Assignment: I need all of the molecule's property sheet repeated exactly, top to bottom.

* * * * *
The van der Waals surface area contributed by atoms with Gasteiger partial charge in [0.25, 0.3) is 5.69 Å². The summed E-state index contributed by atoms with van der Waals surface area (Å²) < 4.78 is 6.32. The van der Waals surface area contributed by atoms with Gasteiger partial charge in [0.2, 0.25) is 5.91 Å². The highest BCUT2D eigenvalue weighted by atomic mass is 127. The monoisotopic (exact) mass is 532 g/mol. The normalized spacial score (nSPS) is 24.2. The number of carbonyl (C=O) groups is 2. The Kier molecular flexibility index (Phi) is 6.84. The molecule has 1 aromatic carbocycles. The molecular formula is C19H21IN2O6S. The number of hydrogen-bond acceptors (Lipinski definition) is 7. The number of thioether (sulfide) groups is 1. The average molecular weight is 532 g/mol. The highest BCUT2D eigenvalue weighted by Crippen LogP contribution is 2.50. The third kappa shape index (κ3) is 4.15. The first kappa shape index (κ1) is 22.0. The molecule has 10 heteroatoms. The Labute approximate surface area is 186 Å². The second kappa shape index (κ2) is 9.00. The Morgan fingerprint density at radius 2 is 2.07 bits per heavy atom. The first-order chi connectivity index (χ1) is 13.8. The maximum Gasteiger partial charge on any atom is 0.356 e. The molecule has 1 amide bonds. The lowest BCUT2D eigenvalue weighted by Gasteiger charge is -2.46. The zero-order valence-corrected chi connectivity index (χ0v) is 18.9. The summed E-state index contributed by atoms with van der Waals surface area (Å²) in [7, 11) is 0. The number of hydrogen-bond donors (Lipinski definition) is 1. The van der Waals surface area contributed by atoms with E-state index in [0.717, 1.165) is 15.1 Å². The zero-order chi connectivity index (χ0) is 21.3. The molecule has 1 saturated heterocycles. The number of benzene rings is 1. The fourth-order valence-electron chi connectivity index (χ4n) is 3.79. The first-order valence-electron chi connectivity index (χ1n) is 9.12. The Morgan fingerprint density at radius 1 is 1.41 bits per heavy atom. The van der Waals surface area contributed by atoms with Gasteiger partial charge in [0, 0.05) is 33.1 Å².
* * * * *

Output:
The van der Waals surface area contributed by atoms with Gasteiger partial charge in [0.25, 0.3) is 5.69 Å². The summed E-state index contributed by atoms with van der Waals surface area (Å²) < 4.78 is 6.32. The van der Waals surface area contributed by atoms with Gasteiger partial charge in [0.2, 0.25) is 5.91 Å². The highest BCUT2D eigenvalue weighted by atomic mass is 127. The monoisotopic (exact) mass is 532 g/mol. The normalized spacial score (nSPS) is 24.2. The number of carbonyl (C=O) groups is 2. The Kier molecular flexibility index (Phi) is 6.84. The molecule has 1 aromatic carbocycles. The molecular formula is C19H21IN2O6S. The number of hydrogen-bond acceptors (Lipinski definition) is 7. The number of thioether (sulfide) groups is 1. The average molecular weight is 532 g/mol. The highest BCUT2D eigenvalue weighted by Crippen LogP contribution is 2.50. The third kappa shape index (κ3) is 4.15. The first kappa shape index (κ1) is 22.0. The molecule has 10 heteroatoms. The Labute approximate surface area is 186 Å². The second kappa shape index (κ2) is 9.00. The Morgan fingerprint density at radius 2 is 2.07 bits per heavy atom. The first-order chi connectivity index (χ1) is 13.8. The maximum Gasteiger partial charge on any atom is 0.356 e. The molecule has 1 amide bonds. The lowest BCUT2D eigenvalue weighted by Gasteiger charge is -2.46. The zero-order valence-corrected chi connectivity index (χ0v) is 18.9. The summed E-state index contributed by atoms with van der Waals surface area (Å²) in [7, 11) is 0. The number of hydrogen-bond donors (Lipinski definition) is 1. The van der Waals surface area contributed by atoms with E-state index in [0.717, 1.165) is 15.1 Å². The zero-order chi connectivity index (χ0) is 21.3. The molecule has 1 saturated heterocycles. The number of benzene rings is 1. The fourth-order valence-electron chi connectivity index (χ4n) is 3.79. The first-order valence-electron chi connectivity index (χ1n) is 9.12. The Morgan fingerprint density at radius 1 is 1.41 bits per heavy atom. The van der Waals surface area contributed by atoms with Gasteiger partial charge in [0, 0.05) is 33.1 Å².